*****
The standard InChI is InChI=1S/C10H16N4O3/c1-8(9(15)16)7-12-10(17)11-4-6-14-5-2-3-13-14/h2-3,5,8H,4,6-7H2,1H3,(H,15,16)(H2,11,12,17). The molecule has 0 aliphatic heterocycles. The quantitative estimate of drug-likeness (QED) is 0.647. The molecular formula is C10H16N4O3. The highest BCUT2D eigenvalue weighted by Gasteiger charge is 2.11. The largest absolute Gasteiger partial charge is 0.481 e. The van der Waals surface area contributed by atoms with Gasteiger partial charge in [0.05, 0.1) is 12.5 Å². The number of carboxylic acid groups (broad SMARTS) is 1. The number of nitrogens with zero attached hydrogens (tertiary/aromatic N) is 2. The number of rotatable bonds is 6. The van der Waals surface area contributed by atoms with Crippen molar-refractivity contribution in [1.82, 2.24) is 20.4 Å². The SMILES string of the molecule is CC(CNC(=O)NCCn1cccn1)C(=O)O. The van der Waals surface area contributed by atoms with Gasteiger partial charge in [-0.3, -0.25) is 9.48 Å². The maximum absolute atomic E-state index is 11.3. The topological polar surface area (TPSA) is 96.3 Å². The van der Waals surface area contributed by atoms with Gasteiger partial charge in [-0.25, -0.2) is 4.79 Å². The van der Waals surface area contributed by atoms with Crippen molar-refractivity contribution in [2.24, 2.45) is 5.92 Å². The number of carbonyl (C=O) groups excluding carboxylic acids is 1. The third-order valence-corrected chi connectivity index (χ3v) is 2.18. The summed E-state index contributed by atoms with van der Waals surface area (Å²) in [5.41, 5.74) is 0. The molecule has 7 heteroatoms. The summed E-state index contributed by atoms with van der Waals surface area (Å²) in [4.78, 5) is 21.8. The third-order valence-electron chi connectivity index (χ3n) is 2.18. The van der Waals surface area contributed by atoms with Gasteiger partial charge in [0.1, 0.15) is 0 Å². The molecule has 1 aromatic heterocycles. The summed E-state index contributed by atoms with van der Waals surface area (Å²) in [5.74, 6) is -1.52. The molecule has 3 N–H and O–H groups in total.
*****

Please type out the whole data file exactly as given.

The standard InChI is InChI=1S/C10H16N4O3/c1-8(9(15)16)7-12-10(17)11-4-6-14-5-2-3-13-14/h2-3,5,8H,4,6-7H2,1H3,(H,15,16)(H2,11,12,17). The molecule has 0 aliphatic heterocycles. The quantitative estimate of drug-likeness (QED) is 0.647. The molecular formula is C10H16N4O3. The highest BCUT2D eigenvalue weighted by Gasteiger charge is 2.11. The largest absolute Gasteiger partial charge is 0.481 e. The van der Waals surface area contributed by atoms with Gasteiger partial charge in [0.05, 0.1) is 12.5 Å². The number of carboxylic acid groups (broad SMARTS) is 1. The number of nitrogens with zero attached hydrogens (tertiary/aromatic N) is 2. The number of rotatable bonds is 6. The van der Waals surface area contributed by atoms with Crippen molar-refractivity contribution in [1.82, 2.24) is 20.4 Å². The SMILES string of the molecule is CC(CNC(=O)NCCn1cccn1)C(=O)O. The van der Waals surface area contributed by atoms with Gasteiger partial charge in [-0.3, -0.25) is 9.48 Å². The maximum absolute atomic E-state index is 11.3. The topological polar surface area (TPSA) is 96.3 Å². The van der Waals surface area contributed by atoms with Gasteiger partial charge in [-0.25, -0.2) is 4.79 Å². The van der Waals surface area contributed by atoms with Crippen molar-refractivity contribution in [2.24, 2.45) is 5.92 Å². The number of carbonyl (C=O) groups excluding carboxylic acids is 1. The third-order valence-corrected chi connectivity index (χ3v) is 2.18. The summed E-state index contributed by atoms with van der Waals surface area (Å²) in [5.41, 5.74) is 0. The molecule has 7 heteroatoms. The summed E-state index contributed by atoms with van der Waals surface area (Å²) in [4.78, 5) is 21.8. The third-order valence-electron chi connectivity index (χ3n) is 2.18. The van der Waals surface area contributed by atoms with Gasteiger partial charge in [0.1, 0.15) is 0 Å². The molecule has 1 aromatic heterocycles. The summed E-state index contributed by atoms with van der Waals surface area (Å²) in [5.74, 6) is -1.52. The molecule has 3 N–H and O–H groups in total.